“That sounds like a great idea if you’d care to. I’d be glad to compensate you for the work. I get kind of busy back home and don’t have all the time I’d like to spend here,” came the agreement.

     “Oh, I wouldn’t need pay. I like doing woodworking, and it’s nice to have things to do which I enjoy. I considered myself lucky to have landed here for the winter.”

     Fitz waited, hoping David would take the hint and clarify this tenuous tenancy on the barge.

     David was off at another angle. He wanted to pay his debts but here was a person too generous to let him. He was getting the feeling that maybe Fitz was someone who seemed to know how to utilise a happy opportunity when it came along—even possibly a man after his own heart. He considered his next words carefully.

     “Luck. For a gambling man my luck seems to have left me. Used to like a game of poker. Do you gamble at all?”

     Searching grey eyes were met by steady blue ones as Fitz replied,

     “No—I don’t gamble—I play cards.”

     “Oh.”

     The comment hung between them as David steepled his fingers, studied them, and unstacked them again. He had just been told that gaming with Fitz Jolly was nothing to be trifled with.

     <So, be direct with a direct man.>

     “Care for a hand or two of five card draw?”

     Fitz studied the light in the other man’s eyes.

     “Interesting. You have something in mind, I gather.”

     The gambler in David gave a little laugh of delight.

     “You betcha. How about this—double or nothing what I owe you—plus homestead rights in the barge. A win for me and I don’t owe you anything. I have to tell you though, I’m good. Are you on?”

     Fitz’s eyes twinkled as he smiled into the enquiring ones opposite him.

     “That’s quite a proposition to suck a fellow in with,” he returned. “Double my money back—sometime—plus a home for life—I should live so long—and that is, if I should win . What have I got to lose which I haven’t already—and I’m not so bad with a hand myself.”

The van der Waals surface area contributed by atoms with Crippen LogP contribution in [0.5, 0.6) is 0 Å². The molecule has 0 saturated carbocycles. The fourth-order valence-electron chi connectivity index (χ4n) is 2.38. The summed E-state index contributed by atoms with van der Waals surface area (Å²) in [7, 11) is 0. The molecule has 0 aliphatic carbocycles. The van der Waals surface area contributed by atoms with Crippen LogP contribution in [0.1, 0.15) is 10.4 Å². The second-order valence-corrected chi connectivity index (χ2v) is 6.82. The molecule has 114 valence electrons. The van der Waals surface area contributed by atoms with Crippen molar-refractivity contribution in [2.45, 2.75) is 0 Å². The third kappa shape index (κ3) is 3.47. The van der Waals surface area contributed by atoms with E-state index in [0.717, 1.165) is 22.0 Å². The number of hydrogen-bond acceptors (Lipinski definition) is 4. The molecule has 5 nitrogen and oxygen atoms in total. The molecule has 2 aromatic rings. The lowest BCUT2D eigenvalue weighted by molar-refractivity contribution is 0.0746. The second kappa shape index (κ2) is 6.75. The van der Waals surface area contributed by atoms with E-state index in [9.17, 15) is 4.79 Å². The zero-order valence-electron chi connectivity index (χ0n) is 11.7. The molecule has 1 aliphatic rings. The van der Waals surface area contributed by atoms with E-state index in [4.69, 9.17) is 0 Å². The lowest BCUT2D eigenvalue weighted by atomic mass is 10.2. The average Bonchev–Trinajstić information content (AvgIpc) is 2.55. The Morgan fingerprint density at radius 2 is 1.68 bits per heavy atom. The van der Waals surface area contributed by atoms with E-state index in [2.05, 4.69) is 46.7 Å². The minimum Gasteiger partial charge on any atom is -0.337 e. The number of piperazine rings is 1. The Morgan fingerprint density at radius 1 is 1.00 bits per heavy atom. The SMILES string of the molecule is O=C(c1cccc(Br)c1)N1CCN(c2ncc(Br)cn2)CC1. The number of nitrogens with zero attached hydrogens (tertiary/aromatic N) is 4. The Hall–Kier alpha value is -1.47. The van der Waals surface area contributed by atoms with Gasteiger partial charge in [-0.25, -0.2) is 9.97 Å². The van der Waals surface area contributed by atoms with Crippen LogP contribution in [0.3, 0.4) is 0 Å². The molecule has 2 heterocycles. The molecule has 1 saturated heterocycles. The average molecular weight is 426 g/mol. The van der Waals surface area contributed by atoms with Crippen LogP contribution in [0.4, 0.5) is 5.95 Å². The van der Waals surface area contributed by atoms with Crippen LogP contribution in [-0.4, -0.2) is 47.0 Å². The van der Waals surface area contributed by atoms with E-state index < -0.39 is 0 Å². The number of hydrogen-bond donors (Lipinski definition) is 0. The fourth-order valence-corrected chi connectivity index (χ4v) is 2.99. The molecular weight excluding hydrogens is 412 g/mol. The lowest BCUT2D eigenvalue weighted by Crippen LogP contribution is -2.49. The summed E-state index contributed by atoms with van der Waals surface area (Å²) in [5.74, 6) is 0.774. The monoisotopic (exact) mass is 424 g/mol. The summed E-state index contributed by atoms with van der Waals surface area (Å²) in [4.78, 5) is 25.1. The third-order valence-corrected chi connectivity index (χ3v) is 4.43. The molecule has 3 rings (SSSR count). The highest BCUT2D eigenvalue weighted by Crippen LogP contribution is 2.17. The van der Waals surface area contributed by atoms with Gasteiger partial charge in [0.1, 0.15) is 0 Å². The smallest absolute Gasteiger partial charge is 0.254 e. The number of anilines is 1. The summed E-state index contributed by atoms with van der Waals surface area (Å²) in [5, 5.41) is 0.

“I’ll remember that. Done?”

     “Done.”

     Two strong right hands met in a gentleman’s agreement.

     “Your cards or mine?”

     “How about both?” suggested Fitz. “Half yours, half mine. Cut for suits.”

     “Good. Joker’s wild?”

     “No wild joker.”

     “He’ll be tame. One-eyed jacks?”

     “No buddy boys. Let’s keep it plain and simple. Face value.”

     “Aces?”

     “Always tops with me.”

     David reached into a hip pocket of his jeans and pulled out a boxed deck which he carried with him for keeping his hand in, or playing solitaire, while Fitz went over to a galley drawer and brought over to the table a set of old blue pasteboards he used for the same solitary purpose.

     “Those look well loved,” observed David with a small smile, regarding the old, unshiny deck set down on the table.

     “Oh yes indeed,” agreed Fitz. “Been with me for many years.”

     Instant understanding came into play. They exchanged decks, each shuffling the other’s, and then cut, each from the other’s shuffle, Fitz getting hearts and spades, the clubs and diamonds going to David. They set about separating the suits from the decks and David put the excess cards aside to his left as Fitz patted together the ones to be used into two neat piles, put his old blue cards next to David’s new, more colourful ones and dovetailed them several times.

     “Two out of three?” was David’s next query, while he unbuttoned the cuffs of his shirt in a businesslike manner and gave them one turn back as he watched Fitz’s skilful manipulation of the cards.